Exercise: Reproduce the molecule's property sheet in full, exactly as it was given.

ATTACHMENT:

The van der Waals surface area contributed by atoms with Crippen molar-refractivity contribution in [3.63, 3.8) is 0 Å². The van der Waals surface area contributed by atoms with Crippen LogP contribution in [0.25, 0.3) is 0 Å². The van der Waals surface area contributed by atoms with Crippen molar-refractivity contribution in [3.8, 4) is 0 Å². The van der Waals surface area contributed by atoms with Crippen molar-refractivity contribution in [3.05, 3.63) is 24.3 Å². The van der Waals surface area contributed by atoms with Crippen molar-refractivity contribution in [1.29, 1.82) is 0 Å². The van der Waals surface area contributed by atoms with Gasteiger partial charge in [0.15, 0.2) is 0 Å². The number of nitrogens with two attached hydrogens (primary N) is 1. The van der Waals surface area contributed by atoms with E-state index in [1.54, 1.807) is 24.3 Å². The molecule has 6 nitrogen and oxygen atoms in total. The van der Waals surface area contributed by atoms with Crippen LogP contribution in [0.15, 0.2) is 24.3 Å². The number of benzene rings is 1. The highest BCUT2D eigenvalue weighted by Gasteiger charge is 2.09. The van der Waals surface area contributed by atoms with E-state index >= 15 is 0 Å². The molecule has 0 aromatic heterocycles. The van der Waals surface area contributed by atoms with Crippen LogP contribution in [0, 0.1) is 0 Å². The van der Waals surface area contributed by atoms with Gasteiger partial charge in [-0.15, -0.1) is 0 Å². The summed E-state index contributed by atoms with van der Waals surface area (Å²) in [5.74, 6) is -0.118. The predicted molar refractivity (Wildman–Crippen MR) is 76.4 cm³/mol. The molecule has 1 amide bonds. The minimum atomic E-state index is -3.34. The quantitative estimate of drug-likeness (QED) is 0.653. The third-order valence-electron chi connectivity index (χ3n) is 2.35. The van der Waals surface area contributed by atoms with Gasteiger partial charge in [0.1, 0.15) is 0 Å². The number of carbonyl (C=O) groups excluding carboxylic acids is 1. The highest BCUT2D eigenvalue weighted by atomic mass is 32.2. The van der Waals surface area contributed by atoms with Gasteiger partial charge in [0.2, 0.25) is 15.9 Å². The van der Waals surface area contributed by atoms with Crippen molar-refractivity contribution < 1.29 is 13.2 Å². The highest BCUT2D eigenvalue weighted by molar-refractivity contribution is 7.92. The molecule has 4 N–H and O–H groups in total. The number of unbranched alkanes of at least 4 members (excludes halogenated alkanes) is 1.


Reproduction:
The van der Waals surface area contributed by atoms with Crippen molar-refractivity contribution in [3.63, 3.8) is 0 Å². The van der Waals surface area contributed by atoms with Crippen LogP contribution in [0.25, 0.3) is 0 Å². The van der Waals surface area contributed by atoms with Crippen molar-refractivity contribution in [3.8, 4) is 0 Å². The van der Waals surface area contributed by atoms with Crippen molar-refractivity contribution in [3.05, 3.63) is 24.3 Å². The van der Waals surface area contributed by atoms with Crippen molar-refractivity contribution in [1.29, 1.82) is 0 Å². The van der Waals surface area contributed by atoms with Gasteiger partial charge in [0.15, 0.2) is 0 Å². The number of nitrogens with two attached hydrogens (primary N) is 1. The van der Waals surface area contributed by atoms with E-state index in [1.54, 1.807) is 24.3 Å². The molecule has 6 nitrogen and oxygen atoms in total. The van der Waals surface area contributed by atoms with Crippen LogP contribution in [0.15, 0.2) is 24.3 Å². The number of benzene rings is 1. The highest BCUT2D eigenvalue weighted by Gasteiger charge is 2.09. The van der Waals surface area contributed by atoms with E-state index >= 15 is 0 Å². The molecule has 0 aromatic heterocycles. The van der Waals surface area contributed by atoms with Crippen LogP contribution in [0, 0.1) is 0 Å². The van der Waals surface area contributed by atoms with Gasteiger partial charge in [-0.15, -0.1) is 0 Å². The summed E-state index contributed by atoms with van der Waals surface area (Å²) in [5.74, 6) is -0.118. The predicted molar refractivity (Wildman–Crippen MR) is 76.4 cm³/mol. The molecule has 1 amide bonds. The minimum atomic E-state index is -3.34. The quantitative estimate of drug-likeness (QED) is 0.653. The third-order valence-electron chi connectivity index (χ3n) is 2.35. The van der Waals surface area contributed by atoms with Gasteiger partial charge in [0.1, 0.15) is 0 Å². The number of carbonyl (C=O) groups excluding carboxylic acids is 1. The highest BCUT2D eigenvalue weighted by atomic mass is 32.2. The van der Waals surface area contributed by atoms with Gasteiger partial charge in [0.2, 0.25) is 15.9 Å². The van der Waals surface area contributed by atoms with Crippen molar-refractivity contribution < 1.29 is 13.2 Å². The highest BCUT2D eigenvalue weighted by molar-refractivity contribution is 7.92. The molecule has 4 N–H and O–H groups in total. The number of unbranched alkanes of at least 4 members (excludes halogenated alkanes) is 1.